Over the past few months, I have heard that Hedy Lamarr (known as one of the most beautiful women to ever grace cinema) played a critical role in developing technology that we still use today. This idea intrigued me, so I decided to delve into the topic further. Within the archives of the Huffington post, my answer was found. Sam Kean composed, “Hedy Lamarr Invented Precursor to Wireless Technology: Slate Reviews ‘Hedy’s Folly’ by Richard Rhodes,” on November 28, 2011. It is a fascinating article that examines the catalyst for Hedy’s involvement in this area of technology. Hedy was breathtakingly beautiful, incredibly intelligent, passionate and an amazing actress: was there anything she could not do? Thats up to you to decide!
While attending the third annual, TCM Film Festival this past April, one of the many pictures screened was Call Her Savage. One of the presenters was none other than David Stenn, the author of Clara Bow: Runnin’ Wild (a truly fabulous and enlightening biography). Not only did he provide background information on the film (a risque film, allowing her to make light of some of the outlandish allegations made against her during a scandalous period of time) but a he also initiated the first ever screening (approximately 3o seconds) of colorized footage of Miss Bow. The last film she ever made was in 1933, well before the color medium was being utilized. All together, it was one of the most memorable moments of the festival. Seeing Clara come to life in this film made me realize just how terrific her on screen presence was. No one in the audience could avert their eyes from her. It was then and there, that I decided I had to learn more about this iconic woman. Clara exuded a carefree, delightful, wistful persona, but in those all encompassing eyes of her, one could clearly see the heavy weight of sadness that lingered. Thanks to the fabulous site of maxwelldemille.com, I was able to obtain a three part personal interview (interviewer was Adela Rogers St. Johns) that Clara Bow partook in. These three segments were featured in the February-April issues of Photoplay in 1928. Hope you enjoy them as much as I did!!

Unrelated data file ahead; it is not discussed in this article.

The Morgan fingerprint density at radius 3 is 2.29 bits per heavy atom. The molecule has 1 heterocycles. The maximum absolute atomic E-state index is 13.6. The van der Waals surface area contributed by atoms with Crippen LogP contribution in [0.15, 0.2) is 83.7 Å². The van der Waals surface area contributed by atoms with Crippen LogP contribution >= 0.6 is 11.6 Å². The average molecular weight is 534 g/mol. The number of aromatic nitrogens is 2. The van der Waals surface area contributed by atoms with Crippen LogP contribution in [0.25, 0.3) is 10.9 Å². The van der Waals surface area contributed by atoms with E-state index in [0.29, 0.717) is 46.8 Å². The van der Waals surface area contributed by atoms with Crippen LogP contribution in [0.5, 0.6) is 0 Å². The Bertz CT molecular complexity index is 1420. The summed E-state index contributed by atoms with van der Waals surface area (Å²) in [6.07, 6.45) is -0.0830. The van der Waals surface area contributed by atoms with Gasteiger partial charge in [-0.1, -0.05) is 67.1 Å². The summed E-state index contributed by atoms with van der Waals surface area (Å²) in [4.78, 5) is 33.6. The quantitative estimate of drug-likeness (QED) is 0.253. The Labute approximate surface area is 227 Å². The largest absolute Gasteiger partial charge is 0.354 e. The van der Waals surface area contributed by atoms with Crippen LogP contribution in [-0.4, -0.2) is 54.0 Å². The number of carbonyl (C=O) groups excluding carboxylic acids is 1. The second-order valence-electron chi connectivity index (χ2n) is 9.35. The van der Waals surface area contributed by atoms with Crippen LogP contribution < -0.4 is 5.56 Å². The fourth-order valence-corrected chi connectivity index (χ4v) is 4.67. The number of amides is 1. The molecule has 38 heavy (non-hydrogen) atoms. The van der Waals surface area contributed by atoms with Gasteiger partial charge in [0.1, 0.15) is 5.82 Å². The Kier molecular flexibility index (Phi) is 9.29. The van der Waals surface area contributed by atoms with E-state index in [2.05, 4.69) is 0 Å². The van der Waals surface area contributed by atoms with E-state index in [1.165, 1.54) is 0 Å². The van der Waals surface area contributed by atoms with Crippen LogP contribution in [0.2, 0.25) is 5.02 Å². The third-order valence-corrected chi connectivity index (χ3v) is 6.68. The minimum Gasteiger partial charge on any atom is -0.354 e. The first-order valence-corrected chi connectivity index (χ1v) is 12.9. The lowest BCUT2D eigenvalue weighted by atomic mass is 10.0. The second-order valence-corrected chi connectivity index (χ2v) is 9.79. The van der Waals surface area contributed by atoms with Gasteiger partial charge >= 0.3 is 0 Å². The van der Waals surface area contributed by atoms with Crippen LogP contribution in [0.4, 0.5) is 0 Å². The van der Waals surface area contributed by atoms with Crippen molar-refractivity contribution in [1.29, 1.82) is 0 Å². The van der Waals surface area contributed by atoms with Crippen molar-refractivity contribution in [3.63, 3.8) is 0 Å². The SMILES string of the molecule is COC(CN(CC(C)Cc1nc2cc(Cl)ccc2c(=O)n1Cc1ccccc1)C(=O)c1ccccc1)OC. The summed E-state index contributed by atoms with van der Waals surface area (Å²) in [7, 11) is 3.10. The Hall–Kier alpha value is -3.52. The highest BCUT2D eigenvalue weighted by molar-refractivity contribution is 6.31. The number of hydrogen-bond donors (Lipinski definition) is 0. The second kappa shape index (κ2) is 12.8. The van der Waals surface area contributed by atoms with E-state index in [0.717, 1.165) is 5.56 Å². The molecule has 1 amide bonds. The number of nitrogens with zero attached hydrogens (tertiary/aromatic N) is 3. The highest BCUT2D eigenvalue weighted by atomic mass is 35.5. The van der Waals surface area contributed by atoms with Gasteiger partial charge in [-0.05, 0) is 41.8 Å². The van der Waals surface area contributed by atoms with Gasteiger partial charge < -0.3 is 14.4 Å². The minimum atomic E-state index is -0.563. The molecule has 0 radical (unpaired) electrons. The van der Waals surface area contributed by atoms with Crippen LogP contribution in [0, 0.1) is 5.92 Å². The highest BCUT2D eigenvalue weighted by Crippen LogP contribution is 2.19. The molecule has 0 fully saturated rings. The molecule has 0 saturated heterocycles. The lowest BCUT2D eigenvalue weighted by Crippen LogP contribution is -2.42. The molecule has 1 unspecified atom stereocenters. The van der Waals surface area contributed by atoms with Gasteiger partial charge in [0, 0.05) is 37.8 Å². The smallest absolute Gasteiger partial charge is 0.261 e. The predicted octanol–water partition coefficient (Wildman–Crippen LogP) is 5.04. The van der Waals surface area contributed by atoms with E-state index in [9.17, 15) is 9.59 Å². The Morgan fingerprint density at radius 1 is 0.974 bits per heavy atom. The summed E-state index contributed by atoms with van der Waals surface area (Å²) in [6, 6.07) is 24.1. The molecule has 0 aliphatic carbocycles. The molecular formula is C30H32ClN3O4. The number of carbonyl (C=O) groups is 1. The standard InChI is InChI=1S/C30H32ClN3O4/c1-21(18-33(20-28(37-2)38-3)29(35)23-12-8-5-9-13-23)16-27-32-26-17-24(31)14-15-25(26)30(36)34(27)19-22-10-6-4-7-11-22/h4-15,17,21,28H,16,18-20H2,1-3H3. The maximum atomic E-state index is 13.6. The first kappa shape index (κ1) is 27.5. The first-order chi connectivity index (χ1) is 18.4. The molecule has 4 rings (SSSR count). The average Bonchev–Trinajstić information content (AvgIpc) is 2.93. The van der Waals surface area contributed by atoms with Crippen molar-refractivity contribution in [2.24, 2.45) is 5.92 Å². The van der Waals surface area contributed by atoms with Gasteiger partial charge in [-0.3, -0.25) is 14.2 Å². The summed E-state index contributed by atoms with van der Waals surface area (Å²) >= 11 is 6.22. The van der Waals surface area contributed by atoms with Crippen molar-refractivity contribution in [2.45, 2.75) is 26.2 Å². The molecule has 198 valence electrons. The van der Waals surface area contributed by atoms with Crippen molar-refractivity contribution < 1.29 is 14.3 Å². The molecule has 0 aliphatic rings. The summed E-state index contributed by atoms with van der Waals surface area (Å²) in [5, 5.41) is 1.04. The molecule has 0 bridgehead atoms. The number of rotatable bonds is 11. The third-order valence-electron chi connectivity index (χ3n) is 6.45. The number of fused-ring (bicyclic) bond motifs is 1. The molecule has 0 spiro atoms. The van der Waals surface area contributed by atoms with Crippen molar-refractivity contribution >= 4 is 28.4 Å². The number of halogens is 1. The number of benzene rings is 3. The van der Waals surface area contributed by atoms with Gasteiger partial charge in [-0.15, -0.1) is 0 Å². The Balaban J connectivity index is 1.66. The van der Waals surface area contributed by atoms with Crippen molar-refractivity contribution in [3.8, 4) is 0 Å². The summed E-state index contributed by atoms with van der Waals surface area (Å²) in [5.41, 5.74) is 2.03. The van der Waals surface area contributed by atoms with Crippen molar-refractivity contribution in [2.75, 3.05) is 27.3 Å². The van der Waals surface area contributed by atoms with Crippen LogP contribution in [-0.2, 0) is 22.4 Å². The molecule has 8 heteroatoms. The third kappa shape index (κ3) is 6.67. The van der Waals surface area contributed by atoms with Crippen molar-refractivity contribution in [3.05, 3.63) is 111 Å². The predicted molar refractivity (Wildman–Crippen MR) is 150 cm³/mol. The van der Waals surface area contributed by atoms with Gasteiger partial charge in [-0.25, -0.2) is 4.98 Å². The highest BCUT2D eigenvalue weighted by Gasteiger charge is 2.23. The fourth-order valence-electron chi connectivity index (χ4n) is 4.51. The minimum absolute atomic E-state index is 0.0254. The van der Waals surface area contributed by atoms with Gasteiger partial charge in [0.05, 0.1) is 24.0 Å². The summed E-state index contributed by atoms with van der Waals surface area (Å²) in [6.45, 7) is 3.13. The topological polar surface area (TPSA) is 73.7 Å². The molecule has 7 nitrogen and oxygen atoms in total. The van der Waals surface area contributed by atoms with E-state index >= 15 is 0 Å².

This is an incredibly unique piece of artwork created By Joseph Cornell. He is celebrated as one of the most innovative artists of assemblage, a creative medium in which three-dimensional compositions are made by putting together found objects. Cornell’s creation, “Penny Arcade Portrait of Lauren Bacall,” pictured above, was completed shortly after World War II, in 1946, with the dimensions: 20 1/2 x 16 x 3 1/2 inches. Below is a poem written by Bob Rich in response to this creation….enjoy!